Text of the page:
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Restoration perfection – Piper PA-12 page 5

Story and photos by Robert S. Grant

With power on and half flap, the aircraft simply mushed, dropped the nose slightly, gently recovered and then repeated the procedure. Airspeed indicated about 20–Frank would have said 21.

A few steep turns each way required slight aileron pressure. The nose held easily along the horizon with a gentle rearward touch. Plenty of rudder, however, was definitely needed for a properly co-ordinated turn. Piper PA-12s came into the world at a time before assisted, balanced or interconnected controls. Sideslips for exploratory purposes demanded little effort.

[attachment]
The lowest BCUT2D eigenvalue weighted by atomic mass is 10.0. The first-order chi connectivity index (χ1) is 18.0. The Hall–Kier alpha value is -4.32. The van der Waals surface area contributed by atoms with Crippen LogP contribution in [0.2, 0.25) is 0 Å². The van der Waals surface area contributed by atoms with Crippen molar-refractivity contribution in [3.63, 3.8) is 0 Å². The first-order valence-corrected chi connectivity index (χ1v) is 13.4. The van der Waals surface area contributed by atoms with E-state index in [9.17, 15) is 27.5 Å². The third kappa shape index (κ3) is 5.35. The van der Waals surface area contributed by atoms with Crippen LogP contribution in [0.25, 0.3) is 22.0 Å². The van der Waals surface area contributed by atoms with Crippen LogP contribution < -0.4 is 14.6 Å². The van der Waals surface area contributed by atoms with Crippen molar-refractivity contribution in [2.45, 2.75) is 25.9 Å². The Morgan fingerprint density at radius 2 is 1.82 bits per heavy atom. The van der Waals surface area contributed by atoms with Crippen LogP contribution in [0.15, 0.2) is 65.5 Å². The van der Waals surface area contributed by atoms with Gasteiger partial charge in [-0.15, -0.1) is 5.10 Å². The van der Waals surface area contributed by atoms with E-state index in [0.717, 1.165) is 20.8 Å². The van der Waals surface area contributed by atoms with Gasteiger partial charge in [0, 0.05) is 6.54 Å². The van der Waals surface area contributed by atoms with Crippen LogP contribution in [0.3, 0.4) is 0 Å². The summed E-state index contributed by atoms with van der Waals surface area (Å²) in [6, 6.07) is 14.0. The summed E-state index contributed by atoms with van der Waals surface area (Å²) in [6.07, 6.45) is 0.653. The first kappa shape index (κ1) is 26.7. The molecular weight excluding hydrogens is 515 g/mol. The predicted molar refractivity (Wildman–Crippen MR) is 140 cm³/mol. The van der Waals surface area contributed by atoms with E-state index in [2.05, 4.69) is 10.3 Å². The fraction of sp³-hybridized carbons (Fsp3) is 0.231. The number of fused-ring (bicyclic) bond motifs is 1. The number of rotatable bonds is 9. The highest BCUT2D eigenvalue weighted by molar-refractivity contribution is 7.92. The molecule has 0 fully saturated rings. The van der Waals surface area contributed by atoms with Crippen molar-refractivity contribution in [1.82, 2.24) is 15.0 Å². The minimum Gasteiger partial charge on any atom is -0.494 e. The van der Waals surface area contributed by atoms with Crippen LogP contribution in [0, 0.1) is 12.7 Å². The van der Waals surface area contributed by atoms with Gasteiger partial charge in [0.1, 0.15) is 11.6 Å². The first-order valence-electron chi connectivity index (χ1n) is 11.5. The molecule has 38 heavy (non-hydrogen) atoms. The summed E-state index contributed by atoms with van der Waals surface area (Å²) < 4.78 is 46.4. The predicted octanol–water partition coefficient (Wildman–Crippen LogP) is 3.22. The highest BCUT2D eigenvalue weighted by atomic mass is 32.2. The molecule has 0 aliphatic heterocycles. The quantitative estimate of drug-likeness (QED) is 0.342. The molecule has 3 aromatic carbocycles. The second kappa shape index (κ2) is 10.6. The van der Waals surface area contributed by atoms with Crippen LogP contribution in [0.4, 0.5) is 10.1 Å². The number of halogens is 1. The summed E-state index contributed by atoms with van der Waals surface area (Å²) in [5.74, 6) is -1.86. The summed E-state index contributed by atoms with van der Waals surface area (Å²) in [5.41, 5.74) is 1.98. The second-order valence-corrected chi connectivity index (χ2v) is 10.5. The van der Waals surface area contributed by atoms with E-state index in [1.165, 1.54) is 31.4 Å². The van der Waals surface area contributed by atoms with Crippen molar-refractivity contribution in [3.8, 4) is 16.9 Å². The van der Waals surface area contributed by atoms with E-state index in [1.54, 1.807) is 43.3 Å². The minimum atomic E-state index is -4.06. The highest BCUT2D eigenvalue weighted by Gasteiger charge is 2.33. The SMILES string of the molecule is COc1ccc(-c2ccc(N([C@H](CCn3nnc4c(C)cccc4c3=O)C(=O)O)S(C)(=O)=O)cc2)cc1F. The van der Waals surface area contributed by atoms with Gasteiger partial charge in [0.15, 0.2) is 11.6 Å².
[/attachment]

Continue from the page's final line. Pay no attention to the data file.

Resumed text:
Landings–six of them–proved surprisingly easy and felt similar to a Piper PA-18 Super Cub. From slow taxi, a few seconds after full throttle and 2,700 rpm, FEPY slammed onto the step, a brief count and airborne. At first, I charged along the river at 60 mph before lifting off but soon figured out when to ease back as low as 35 mph–this with no experience on such a highly modified PA-12.

No question, Frank’s proselytizing had a point. Everything he described about FEPY and Punkari’s craftsmanship proved true. A flying objet d’art, it can be flown by almost anyone, even civil service pilots. It’s likely the aviation community will hear more. |

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